APRIL 29 — Numbers 6; Psalms 40—41; Song of Songs 4; Hebrews 4
THE NAZIRITE VOW (Num. 6) could be taken by any man or woman (i.e., not just a Levite) and was entirely voluntary. It was normally undertaken for an extended period of time, and culminated in certain prescribed offerings and sacrifices (6:13-21).
The vow itself was designed to separate someone out for the Lord (6:2, 5-8), a kind of voluntary self-sacrifice. Perhaps it was marked by special service or meditation, but that was not the formal, observable side of the Nazirite vow. The Nazirite was to mark out his or her vow by three abstinences. (1) For the duration of the vow, his or her hair was not to be cut. This was so much a mark of the individual’s separation to God that when the vow came to an end, the hair that had grown throughout the duration of the vow was to be cut off and burned in the fellowship offering (6:18). (2) The Nazirite was to keep out of contact with corpses. That could mean real hardship if, for instance, a relative died during the period of the vow. If someone suddenly died in the presence of a Nazirite, the inevitable defilement, which could be construed as defiling the hair that he had dedicated (6:9), had to be removed by prescribed ritual and sacrifice, including shaving off the defiled hair (6:9-12). (3) In addition, the Nazirite was to abstain from all alcohol until the termination of the vow (6:3, 20). This too was something of a privation, for wine was a common drink, not least at the great festivals. (It was common to “cut” wine with water, from between three parts water to one part wine, to ten parts water to one part wine, which made it about the strength of beer.)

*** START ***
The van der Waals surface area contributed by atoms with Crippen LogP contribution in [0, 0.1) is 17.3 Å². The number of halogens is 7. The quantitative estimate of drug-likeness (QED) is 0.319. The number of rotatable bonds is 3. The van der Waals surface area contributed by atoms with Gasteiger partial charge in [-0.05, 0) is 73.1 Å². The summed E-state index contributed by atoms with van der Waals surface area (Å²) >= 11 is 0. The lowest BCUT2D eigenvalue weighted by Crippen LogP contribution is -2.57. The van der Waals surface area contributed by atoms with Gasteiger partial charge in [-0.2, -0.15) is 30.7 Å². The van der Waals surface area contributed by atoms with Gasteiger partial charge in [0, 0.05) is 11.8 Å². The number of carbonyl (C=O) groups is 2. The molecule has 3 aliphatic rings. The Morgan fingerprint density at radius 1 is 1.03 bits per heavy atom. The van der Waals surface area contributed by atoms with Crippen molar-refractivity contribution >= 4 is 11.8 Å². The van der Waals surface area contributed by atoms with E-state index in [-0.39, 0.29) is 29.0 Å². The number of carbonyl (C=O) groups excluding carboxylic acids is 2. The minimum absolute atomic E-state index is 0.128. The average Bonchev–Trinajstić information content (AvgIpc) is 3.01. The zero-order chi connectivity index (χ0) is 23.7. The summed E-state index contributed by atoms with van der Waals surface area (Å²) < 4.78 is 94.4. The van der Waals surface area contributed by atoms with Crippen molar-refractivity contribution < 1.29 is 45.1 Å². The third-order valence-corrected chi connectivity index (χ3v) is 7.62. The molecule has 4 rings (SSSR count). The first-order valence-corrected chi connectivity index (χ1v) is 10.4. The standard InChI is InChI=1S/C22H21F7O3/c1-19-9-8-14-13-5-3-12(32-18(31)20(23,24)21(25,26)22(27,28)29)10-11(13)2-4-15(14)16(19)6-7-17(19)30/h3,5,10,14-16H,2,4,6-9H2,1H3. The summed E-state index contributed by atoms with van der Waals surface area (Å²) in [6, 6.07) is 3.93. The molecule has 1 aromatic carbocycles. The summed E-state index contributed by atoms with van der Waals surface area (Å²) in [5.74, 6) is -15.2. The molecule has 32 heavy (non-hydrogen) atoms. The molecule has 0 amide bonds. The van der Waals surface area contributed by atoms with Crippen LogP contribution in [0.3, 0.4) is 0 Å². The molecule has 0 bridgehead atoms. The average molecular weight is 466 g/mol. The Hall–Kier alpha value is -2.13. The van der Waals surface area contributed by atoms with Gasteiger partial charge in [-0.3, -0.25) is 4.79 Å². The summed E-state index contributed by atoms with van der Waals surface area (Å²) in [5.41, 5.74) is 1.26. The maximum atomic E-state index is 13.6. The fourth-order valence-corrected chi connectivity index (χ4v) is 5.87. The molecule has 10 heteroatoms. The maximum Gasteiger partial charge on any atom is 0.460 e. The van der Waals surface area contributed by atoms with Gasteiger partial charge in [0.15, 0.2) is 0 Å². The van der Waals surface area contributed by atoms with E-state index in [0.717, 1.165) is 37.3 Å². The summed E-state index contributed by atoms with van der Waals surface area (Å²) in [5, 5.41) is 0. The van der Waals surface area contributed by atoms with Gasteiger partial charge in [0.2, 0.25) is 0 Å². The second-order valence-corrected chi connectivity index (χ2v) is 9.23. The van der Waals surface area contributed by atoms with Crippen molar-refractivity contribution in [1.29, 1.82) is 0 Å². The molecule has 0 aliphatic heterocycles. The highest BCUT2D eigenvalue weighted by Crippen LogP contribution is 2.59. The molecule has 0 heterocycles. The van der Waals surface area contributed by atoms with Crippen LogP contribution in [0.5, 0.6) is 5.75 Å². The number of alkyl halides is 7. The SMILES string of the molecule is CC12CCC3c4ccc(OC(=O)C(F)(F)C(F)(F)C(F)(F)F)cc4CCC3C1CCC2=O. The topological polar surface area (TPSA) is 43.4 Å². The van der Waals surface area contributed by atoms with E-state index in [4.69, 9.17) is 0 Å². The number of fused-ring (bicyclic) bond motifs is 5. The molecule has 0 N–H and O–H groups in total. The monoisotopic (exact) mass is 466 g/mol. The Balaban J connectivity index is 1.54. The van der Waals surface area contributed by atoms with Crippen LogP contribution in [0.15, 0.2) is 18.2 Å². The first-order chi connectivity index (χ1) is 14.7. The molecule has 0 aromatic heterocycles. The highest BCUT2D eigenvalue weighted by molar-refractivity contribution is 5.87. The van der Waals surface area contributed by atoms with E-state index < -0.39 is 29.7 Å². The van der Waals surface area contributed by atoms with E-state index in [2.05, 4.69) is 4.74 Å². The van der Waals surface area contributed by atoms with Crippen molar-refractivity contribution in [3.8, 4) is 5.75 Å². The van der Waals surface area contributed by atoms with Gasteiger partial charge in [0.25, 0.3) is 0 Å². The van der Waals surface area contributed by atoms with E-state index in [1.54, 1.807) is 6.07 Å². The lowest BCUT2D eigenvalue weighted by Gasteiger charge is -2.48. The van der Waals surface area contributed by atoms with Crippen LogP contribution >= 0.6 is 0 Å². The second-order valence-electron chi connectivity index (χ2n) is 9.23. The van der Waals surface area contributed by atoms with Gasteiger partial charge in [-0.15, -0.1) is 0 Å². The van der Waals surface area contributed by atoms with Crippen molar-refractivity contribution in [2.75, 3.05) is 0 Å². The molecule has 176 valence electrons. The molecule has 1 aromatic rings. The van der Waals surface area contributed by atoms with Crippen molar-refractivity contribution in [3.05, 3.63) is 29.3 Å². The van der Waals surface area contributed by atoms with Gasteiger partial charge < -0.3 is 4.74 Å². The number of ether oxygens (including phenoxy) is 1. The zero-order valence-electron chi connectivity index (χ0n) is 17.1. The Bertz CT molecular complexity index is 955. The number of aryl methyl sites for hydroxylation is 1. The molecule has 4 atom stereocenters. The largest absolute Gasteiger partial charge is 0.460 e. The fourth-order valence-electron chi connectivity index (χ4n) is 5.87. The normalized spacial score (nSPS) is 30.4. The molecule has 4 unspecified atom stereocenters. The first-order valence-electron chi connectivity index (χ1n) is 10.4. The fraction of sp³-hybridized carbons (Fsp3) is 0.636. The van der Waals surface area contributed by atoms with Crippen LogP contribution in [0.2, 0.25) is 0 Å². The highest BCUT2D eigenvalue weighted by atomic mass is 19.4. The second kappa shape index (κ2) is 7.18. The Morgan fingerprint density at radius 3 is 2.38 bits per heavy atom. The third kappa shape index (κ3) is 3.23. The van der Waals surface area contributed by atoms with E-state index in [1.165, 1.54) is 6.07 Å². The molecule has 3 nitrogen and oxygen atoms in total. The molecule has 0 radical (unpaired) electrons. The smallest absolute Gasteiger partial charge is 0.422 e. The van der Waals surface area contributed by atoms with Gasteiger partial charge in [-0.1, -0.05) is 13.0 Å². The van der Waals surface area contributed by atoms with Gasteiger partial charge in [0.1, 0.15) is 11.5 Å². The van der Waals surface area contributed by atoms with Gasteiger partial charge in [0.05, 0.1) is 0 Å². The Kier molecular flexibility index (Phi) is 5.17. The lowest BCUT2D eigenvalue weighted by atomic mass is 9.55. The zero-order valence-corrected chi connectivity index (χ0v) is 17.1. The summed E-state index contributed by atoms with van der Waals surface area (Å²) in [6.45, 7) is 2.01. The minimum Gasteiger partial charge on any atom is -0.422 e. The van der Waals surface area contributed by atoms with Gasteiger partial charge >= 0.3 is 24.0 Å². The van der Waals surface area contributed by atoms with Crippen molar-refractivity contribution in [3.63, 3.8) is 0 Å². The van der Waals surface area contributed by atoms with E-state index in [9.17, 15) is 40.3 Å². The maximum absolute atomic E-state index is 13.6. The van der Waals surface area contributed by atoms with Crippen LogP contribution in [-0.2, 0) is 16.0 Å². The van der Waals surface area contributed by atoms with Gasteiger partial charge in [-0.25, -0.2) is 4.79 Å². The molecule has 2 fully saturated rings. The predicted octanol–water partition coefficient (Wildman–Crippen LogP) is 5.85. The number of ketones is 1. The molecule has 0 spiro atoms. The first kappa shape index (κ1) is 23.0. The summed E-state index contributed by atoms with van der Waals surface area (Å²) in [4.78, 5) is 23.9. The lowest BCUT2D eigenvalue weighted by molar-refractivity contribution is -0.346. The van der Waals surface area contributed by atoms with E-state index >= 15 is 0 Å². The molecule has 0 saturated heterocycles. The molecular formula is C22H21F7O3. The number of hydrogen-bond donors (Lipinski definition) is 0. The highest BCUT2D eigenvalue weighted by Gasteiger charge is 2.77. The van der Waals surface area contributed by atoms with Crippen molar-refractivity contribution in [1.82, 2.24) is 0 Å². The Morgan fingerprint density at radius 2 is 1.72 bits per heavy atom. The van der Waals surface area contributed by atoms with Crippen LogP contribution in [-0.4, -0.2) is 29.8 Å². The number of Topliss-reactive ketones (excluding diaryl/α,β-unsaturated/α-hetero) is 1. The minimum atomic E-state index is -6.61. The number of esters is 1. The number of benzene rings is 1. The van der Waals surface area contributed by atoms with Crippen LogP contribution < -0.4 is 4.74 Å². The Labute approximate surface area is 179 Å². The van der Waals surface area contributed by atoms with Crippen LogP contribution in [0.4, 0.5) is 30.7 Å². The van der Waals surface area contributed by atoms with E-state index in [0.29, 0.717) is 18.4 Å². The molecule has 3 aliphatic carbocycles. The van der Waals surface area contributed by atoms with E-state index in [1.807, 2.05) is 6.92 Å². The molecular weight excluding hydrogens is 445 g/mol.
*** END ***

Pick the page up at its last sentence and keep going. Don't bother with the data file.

The symbolism is reasonably transparent. (1) That which is holy belongs exclusively to the Lord and his use (like the laver or the ephod). The symbol was the hair, dedicated to the Lord and therefore not cut until it was offered in sacrifice. (2) That which is holy belongs to the living God, not to the realm of death and decay, which arise from the horror of sin. So the Nazirites were to abstain from coming into contact with dead persons. (3) That which is holy finds its center and delight in God. It does not need the artificial “high” of alcohol; still less does it want to be controlled by anyone or anything other than God himself.
How, then, shall members of the new covenant, in their call to be holy, dedicate themselves wholly to God, avoid all that belongs to the realm of death, and be slaves to no one and nothing save Jesus?